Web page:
Microsoft Corp.( NASDAQ:MSFT), on Wednesday, said that it won a second patent trial against Motorola Mobility (NYSE:MMI), in a federal court in Seattle, concerning a dispute over the Google-owned company’s standards-essential patents, or SEP, used in Microsoft products.

The court ruled that the licensing fee charged by Motorola for its Wi-Fi and H.264 -- a video-encoding technology -- violated its commitment with international standard setting agencies to offer its patents at a reasonable and non-discriminatory rate popularly known as the RAND rate, Microsoft said, according to a Reuters report.

The court awarded a total of $14 million in damages to Microsoft, which includes $11 million toward costs of relocating a warehouse in Germany after Motorola won an injunction in that country against Microsoft products like the Xbox 360 and Windows 7. Although the U.S. courts stayed that ban, Microsoft reportedly had to relocate its warehouse.

"This is a landmark win for all who want products that are affordable and work well together," Microsoft said in a statement, Reuters reported. "The jury's verdict is the latest in a growing list of decisions by regulators and courts telling Google to stop abusing patents."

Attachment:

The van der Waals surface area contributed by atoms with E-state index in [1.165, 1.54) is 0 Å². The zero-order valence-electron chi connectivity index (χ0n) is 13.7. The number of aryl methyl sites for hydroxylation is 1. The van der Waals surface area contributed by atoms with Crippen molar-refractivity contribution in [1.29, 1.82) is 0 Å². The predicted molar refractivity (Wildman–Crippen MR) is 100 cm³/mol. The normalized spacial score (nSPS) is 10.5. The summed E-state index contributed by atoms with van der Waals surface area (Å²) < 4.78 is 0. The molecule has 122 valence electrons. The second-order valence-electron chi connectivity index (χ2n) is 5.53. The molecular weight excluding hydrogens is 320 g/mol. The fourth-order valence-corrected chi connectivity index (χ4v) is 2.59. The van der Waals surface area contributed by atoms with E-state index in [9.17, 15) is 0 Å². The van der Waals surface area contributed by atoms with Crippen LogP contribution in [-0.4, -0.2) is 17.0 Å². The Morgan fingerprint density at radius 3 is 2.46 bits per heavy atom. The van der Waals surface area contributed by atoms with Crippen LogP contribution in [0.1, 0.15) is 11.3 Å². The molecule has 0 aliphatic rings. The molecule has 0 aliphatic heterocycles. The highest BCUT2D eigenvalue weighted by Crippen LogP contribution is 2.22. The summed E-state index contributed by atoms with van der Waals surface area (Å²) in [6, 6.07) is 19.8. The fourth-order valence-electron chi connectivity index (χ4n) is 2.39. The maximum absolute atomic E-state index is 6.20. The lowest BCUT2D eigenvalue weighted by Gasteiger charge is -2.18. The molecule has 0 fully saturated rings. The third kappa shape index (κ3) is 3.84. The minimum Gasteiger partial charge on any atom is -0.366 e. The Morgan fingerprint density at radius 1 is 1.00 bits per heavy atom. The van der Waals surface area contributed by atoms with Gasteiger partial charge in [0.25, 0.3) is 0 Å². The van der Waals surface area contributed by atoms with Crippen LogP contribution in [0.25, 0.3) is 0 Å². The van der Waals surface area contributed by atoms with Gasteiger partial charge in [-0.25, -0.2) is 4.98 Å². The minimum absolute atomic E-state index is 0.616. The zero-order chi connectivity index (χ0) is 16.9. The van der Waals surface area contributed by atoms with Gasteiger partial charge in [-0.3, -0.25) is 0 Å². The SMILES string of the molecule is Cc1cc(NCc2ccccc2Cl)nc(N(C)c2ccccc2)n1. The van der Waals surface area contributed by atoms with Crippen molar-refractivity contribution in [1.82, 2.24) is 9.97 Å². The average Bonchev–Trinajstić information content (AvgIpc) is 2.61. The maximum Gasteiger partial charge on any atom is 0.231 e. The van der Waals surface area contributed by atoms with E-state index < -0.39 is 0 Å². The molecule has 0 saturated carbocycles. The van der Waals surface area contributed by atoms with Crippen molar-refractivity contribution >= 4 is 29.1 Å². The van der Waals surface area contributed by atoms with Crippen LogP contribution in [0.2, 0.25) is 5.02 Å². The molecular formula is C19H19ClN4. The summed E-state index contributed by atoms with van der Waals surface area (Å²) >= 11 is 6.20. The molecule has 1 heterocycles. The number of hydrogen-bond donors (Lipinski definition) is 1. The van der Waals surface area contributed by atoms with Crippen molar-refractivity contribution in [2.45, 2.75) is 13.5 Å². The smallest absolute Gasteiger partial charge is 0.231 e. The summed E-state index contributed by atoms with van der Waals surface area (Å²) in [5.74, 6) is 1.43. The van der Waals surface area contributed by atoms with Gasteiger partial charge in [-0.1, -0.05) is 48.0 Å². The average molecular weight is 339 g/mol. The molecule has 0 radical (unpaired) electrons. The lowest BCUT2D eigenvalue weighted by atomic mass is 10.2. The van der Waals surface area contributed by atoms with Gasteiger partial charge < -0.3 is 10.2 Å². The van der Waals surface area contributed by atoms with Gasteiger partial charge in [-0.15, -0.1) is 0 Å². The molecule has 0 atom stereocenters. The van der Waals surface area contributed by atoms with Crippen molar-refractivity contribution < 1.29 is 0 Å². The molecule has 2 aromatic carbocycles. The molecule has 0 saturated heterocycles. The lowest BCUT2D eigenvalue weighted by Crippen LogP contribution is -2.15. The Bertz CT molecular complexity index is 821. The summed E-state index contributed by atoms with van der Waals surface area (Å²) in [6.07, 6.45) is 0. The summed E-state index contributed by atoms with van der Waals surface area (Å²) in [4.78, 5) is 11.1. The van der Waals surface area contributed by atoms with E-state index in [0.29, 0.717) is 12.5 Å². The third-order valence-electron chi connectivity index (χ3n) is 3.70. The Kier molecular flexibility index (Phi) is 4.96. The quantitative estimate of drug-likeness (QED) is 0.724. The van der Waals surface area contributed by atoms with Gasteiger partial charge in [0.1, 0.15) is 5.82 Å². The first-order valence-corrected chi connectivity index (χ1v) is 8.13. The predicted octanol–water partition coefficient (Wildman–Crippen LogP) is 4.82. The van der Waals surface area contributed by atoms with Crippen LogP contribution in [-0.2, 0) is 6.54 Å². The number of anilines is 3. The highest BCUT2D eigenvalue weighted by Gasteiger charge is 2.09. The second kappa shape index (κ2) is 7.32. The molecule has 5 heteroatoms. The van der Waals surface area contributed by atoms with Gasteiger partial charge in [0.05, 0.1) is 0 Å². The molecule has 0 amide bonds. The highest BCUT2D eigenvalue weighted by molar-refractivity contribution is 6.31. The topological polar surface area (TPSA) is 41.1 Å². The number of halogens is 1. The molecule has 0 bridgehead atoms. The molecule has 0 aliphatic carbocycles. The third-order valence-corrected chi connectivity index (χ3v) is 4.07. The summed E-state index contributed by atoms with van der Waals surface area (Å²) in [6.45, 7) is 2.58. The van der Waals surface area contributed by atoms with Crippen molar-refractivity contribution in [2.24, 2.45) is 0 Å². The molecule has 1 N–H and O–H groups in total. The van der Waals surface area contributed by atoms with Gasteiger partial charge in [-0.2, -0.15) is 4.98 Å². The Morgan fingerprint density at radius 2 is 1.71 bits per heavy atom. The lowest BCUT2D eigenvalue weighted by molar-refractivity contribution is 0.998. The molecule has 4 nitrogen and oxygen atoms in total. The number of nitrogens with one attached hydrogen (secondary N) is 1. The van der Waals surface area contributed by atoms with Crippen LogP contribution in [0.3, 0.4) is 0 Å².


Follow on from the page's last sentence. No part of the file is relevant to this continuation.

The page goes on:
This is the second victory for the Redmond, Wash.-based company, following another related case in Seattle last year, when a judge ruled that Motorola violated its RAND rate obligations by charging an exorbitant license fee for its SEP patents.

The court ruled, at the time, that the appropriate license fee for certain Motorola patents used in Microsoft’s Xbox game console was $1.8 billion, much less than the $4 billion-a-year fee claimed by Motorola.

A Motorola spokesperson told Reuters that the company would appeal.

"We're disappointed in this outcome, but look forward to an appeal of the new legal issues raised in this case," William Moss at Motorola, said. "In the meantime, we'll focus on building great products that people love."

Microsoft is engaged in a series of patent wars with Motorola and its owner Google (NASDAQ:GOOG) over intellectual property rights violation. Google acquired Motorola in May 2012.

An international trade commission, in May, had ruled that Microsoft did not infringe on Motorola’s patents while making its Xbox gaming consoles. Motorola had accused Microsoft of violating five patents when it filed its complaint in 2010.

Microsoft is also fighting a legal battle with Google demanding that smart phone makers that use Google’s Android operating system should pay a license fee to Microsoft.